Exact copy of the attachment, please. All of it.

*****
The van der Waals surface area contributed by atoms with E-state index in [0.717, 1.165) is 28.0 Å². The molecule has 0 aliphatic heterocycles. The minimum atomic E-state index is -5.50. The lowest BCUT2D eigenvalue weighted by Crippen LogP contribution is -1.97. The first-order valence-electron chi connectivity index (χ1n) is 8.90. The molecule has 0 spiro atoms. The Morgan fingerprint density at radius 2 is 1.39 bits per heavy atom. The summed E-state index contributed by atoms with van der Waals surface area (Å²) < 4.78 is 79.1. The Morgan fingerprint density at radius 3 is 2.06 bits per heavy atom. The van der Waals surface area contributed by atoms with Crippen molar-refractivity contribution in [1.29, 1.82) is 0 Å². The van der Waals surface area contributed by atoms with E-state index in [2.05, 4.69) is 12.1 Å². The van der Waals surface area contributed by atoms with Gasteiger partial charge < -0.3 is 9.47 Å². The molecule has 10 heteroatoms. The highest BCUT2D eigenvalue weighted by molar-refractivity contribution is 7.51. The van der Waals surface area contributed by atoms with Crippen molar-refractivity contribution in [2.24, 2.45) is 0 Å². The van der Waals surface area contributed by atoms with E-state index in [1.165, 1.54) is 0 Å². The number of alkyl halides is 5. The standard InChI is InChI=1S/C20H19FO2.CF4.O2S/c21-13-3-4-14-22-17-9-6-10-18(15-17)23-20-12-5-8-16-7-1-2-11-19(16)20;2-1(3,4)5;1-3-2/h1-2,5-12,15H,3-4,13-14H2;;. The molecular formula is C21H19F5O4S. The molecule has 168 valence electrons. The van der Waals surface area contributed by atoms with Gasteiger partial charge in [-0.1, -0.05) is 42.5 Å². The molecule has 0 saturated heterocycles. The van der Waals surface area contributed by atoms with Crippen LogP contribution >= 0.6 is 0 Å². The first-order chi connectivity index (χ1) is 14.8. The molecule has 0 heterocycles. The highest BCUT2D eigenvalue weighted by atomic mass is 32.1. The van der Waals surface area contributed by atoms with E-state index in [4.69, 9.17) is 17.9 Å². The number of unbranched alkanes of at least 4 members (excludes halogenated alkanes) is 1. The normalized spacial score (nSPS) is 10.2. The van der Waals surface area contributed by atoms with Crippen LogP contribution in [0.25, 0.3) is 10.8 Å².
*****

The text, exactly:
The van der Waals surface area contributed by atoms with E-state index in [0.717, 1.165) is 28.0 Å². The molecule has 0 aliphatic heterocycles. The minimum atomic E-state index is -5.50. The lowest BCUT2D eigenvalue weighted by Crippen LogP contribution is -1.97. The first-order valence-electron chi connectivity index (χ1n) is 8.90. The molecule has 0 spiro atoms. The Morgan fingerprint density at radius 2 is 1.39 bits per heavy atom. The summed E-state index contributed by atoms with van der Waals surface area (Å²) < 4.78 is 79.1. The Morgan fingerprint density at radius 3 is 2.06 bits per heavy atom. The van der Waals surface area contributed by atoms with Crippen molar-refractivity contribution in [1.29, 1.82) is 0 Å². The van der Waals surface area contributed by atoms with E-state index in [2.05, 4.69) is 12.1 Å². The van der Waals surface area contributed by atoms with Gasteiger partial charge < -0.3 is 9.47 Å². The molecule has 10 heteroatoms. The highest BCUT2D eigenvalue weighted by molar-refractivity contribution is 7.51. The van der Waals surface area contributed by atoms with Crippen molar-refractivity contribution in [2.24, 2.45) is 0 Å². The van der Waals surface area contributed by atoms with E-state index in [1.165, 1.54) is 0 Å². The number of alkyl halides is 5. The standard InChI is InChI=1S/C20H19FO2.CF4.O2S/c21-13-3-4-14-22-17-9-6-10-18(15-17)23-20-12-5-8-16-7-1-2-11-19(16)20;2-1(3,4)5;1-3-2/h1-2,5-12,15H,3-4,13-14H2;;. The molecular formula is C21H19F5O4S. The molecule has 168 valence electrons. The van der Waals surface area contributed by atoms with Gasteiger partial charge in [-0.1, -0.05) is 42.5 Å². The molecule has 0 saturated heterocycles. The van der Waals surface area contributed by atoms with Crippen LogP contribution >= 0.6 is 0 Å². The first-order chi connectivity index (χ1) is 14.8. The molecule has 0 heterocycles. The highest BCUT2D eigenvalue weighted by atomic mass is 32.1. The van der Waals surface area contributed by atoms with E-state index in [4.69, 9.17) is 17.9 Å². The number of unbranched alkanes of at least 4 members (excludes halogenated alkanes) is 1. The normalized spacial score (nSPS) is 10.2. The van der Waals surface area contributed by atoms with Crippen LogP contribution in [0.25, 0.3) is 10.8 Å².